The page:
Converse Terms

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I’ve been reading a book on linguistics recently. During the process I have discovered some new terminology, such as converse terms. This phrase describes pairs of words where one word reverses the relationship that is denoted by the first.

As someone else put it, there’s a relationship of equivalence. In other words, if you are my mother, then I have to be your daughter. If I am standing over a bridge, then the bridge is under my feet. Here are some more examples:

  • ancestor and descendant
  • before and after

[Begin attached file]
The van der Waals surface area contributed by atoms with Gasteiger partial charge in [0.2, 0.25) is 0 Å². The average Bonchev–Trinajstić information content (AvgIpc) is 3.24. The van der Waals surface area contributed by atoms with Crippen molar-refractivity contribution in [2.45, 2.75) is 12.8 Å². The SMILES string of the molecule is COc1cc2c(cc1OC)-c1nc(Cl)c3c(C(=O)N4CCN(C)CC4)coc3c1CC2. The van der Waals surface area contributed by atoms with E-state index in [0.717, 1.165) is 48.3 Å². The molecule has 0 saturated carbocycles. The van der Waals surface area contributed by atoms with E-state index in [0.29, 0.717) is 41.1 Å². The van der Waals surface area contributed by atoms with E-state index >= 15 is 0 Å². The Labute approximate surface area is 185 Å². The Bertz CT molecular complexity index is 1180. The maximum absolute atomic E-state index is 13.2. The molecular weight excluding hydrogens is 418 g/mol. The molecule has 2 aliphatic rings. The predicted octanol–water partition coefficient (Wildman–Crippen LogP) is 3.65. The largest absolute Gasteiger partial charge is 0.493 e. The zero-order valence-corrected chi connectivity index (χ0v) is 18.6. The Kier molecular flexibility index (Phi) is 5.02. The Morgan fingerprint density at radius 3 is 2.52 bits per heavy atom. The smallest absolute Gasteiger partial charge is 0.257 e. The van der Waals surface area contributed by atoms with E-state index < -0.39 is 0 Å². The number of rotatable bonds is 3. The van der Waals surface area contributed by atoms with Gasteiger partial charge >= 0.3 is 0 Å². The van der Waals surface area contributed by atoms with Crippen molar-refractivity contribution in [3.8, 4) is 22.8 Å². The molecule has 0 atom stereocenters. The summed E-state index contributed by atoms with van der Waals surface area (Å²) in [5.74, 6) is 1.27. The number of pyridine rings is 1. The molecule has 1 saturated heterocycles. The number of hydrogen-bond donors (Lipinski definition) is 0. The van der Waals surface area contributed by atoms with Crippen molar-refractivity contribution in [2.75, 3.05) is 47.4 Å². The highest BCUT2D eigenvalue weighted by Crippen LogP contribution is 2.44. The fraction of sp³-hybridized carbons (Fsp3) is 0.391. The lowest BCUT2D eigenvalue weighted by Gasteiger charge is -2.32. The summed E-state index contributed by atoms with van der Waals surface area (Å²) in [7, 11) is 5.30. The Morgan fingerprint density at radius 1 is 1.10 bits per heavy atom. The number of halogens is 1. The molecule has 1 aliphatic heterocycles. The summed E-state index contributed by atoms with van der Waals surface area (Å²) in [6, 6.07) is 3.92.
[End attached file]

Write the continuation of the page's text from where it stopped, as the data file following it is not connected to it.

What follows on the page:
• bequeath and inherit
  • buy and sell
  • doctor and patient
  • employer and employee
  • father and son
  • give and receive
  • guest and host
  • husband and wife
  • infer and imply
  • lend and borrow
  • parents and children
  • predator and prey
  • sister and brother
  • teach and learn
  • teacher and student
  • trainer and trainee

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6 thoughts on “Converse Terms”

  1. Re Converse Terms.
    ‘…if you are my mother, then I have to be your daughter.’
    As I am the son of my mother where does that leave me????

  2. It works for both terms, Tony. If you are saying the phrase it would be ‘if you are my mother, then I have to be your son.’ 🙂

    Thanks for the additions, Brad

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